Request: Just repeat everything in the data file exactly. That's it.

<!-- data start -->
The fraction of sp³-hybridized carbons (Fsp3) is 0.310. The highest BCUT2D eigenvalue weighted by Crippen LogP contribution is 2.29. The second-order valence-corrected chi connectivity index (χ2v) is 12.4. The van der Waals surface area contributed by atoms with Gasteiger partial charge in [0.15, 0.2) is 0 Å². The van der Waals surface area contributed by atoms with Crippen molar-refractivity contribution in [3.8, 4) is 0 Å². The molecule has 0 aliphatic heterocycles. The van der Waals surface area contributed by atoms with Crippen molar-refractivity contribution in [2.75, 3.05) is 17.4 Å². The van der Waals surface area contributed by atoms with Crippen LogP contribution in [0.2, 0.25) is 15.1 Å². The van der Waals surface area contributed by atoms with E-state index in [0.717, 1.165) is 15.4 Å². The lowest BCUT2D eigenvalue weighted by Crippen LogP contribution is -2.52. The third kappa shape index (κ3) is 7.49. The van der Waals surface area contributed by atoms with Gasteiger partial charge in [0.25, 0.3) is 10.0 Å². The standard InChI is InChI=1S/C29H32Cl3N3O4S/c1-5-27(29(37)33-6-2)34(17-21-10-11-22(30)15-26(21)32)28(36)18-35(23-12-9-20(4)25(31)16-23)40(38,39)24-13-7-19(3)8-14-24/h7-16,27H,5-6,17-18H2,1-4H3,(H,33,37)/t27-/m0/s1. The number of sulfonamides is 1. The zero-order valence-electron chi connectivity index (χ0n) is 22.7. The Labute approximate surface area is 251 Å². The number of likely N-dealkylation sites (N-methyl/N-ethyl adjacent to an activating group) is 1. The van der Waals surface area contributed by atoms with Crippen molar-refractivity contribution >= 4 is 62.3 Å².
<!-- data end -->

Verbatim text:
The fraction of sp³-hybridized carbons (Fsp3) is 0.310. The highest BCUT2D eigenvalue weighted by Crippen LogP contribution is 2.29. The second-order valence-corrected chi connectivity index (χ2v) is 12.4. The van der Waals surface area contributed by atoms with Gasteiger partial charge in [0.15, 0.2) is 0 Å². The van der Waals surface area contributed by atoms with Crippen molar-refractivity contribution in [3.8, 4) is 0 Å². The molecule has 0 aliphatic heterocycles. The van der Waals surface area contributed by atoms with Crippen molar-refractivity contribution in [2.75, 3.05) is 17.4 Å². The van der Waals surface area contributed by atoms with Crippen LogP contribution in [0.2, 0.25) is 15.1 Å². The van der Waals surface area contributed by atoms with E-state index in [0.717, 1.165) is 15.4 Å². The lowest BCUT2D eigenvalue weighted by Crippen LogP contribution is -2.52. The third kappa shape index (κ3) is 7.49. The van der Waals surface area contributed by atoms with Gasteiger partial charge in [0.25, 0.3) is 10.0 Å². The standard InChI is InChI=1S/C29H32Cl3N3O4S/c1-5-27(29(37)33-6-2)34(17-21-10-11-22(30)15-26(21)32)28(36)18-35(23-12-9-20(4)25(31)16-23)40(38,39)24-13-7-19(3)8-14-24/h7-16,27H,5-6,17-18H2,1-4H3,(H,33,37)/t27-/m0/s1. The number of sulfonamides is 1. The zero-order valence-electron chi connectivity index (χ0n) is 22.7. The Labute approximate surface area is 251 Å². The number of likely N-dealkylation sites (N-methyl/N-ethyl adjacent to an activating group) is 1. The van der Waals surface area contributed by atoms with Crippen molar-refractivity contribution >= 4 is 62.3 Å².